Zoos can be hubs for critically endangered species, where populations can be revived and released. The loss of our zoos would mean so much more than the loss of private animal collections—it would mean losing the first place that many biologists are exposed to wildlife, where our future conservationists first witness the animals they will grow up to save. It would mean losing some of our greatest zoology research centers, where scientists are discovering more and more about animal behavior every day. Kids can learn about animals through wildlife television programs and books, but there is little replacement for the real, tactile experience of seeing a polar bear or a lion up close. Let’s work toward making our zoos better, rather than making them go extinct.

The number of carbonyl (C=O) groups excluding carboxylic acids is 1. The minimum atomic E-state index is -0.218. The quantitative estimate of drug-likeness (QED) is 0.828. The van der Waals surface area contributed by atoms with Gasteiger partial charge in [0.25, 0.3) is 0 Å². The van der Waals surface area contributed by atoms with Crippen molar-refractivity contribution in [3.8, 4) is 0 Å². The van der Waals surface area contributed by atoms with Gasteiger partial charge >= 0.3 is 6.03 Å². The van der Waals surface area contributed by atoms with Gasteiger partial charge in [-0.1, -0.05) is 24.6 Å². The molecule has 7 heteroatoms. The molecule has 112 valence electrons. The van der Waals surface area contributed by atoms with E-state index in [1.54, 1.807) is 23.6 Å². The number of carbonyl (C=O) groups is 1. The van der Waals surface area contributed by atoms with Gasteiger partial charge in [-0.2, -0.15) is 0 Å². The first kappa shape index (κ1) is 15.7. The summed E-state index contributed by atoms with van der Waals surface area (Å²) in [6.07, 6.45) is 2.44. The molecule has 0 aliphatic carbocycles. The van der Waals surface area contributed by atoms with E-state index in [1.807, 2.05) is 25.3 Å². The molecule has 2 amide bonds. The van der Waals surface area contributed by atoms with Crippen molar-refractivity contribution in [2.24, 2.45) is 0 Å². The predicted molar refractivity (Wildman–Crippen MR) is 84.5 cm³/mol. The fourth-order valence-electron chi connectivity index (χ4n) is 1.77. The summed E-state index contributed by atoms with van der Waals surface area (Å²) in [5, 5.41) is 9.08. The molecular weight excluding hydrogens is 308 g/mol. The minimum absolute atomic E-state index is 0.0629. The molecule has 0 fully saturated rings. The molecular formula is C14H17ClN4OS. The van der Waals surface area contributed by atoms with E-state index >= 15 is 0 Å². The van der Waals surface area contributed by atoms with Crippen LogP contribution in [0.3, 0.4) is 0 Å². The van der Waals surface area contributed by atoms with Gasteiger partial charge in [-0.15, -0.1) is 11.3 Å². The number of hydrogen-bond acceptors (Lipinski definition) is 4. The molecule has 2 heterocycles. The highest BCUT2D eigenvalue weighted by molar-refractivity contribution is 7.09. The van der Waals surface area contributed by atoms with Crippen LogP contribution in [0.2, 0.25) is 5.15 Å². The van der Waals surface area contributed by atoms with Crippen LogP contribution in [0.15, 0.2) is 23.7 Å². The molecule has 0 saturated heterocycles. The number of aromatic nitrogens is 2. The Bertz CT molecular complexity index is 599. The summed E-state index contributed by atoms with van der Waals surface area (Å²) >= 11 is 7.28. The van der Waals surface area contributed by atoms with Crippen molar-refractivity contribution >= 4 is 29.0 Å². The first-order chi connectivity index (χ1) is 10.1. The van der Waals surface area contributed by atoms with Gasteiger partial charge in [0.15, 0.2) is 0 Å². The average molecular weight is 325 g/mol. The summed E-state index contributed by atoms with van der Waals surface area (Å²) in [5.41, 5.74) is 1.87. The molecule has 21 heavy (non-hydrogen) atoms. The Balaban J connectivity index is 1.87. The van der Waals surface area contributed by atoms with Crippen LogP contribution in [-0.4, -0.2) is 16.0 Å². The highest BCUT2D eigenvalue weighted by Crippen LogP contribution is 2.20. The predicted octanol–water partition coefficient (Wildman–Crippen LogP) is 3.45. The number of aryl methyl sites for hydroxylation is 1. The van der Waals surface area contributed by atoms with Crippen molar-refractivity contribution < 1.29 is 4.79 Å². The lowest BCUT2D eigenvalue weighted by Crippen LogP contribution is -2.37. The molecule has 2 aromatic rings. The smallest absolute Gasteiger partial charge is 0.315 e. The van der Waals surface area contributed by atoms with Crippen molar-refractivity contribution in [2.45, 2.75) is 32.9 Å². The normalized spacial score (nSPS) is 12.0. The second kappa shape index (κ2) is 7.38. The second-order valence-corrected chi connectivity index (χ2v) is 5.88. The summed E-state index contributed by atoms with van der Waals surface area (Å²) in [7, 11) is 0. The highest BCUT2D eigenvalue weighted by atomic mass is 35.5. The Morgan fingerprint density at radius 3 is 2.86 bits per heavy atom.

From former managing editor Ian Vorster: After emigrating with a young family from South Africa to Santa Barbara we became family members at the Santa Barbara Zoo, and visited it regularly. My wife and I had enjoyed the great national parks with their teeming wildlife while growing up in Africa, and we wanted our children to grow up with similar values, if not the same experiences. The zoo was the only way we could do so. Watch this video—it follows my family on a zoo visit, and notwithstanding the many downsides of captivity, shows just how educational and connecting the experience can be for children.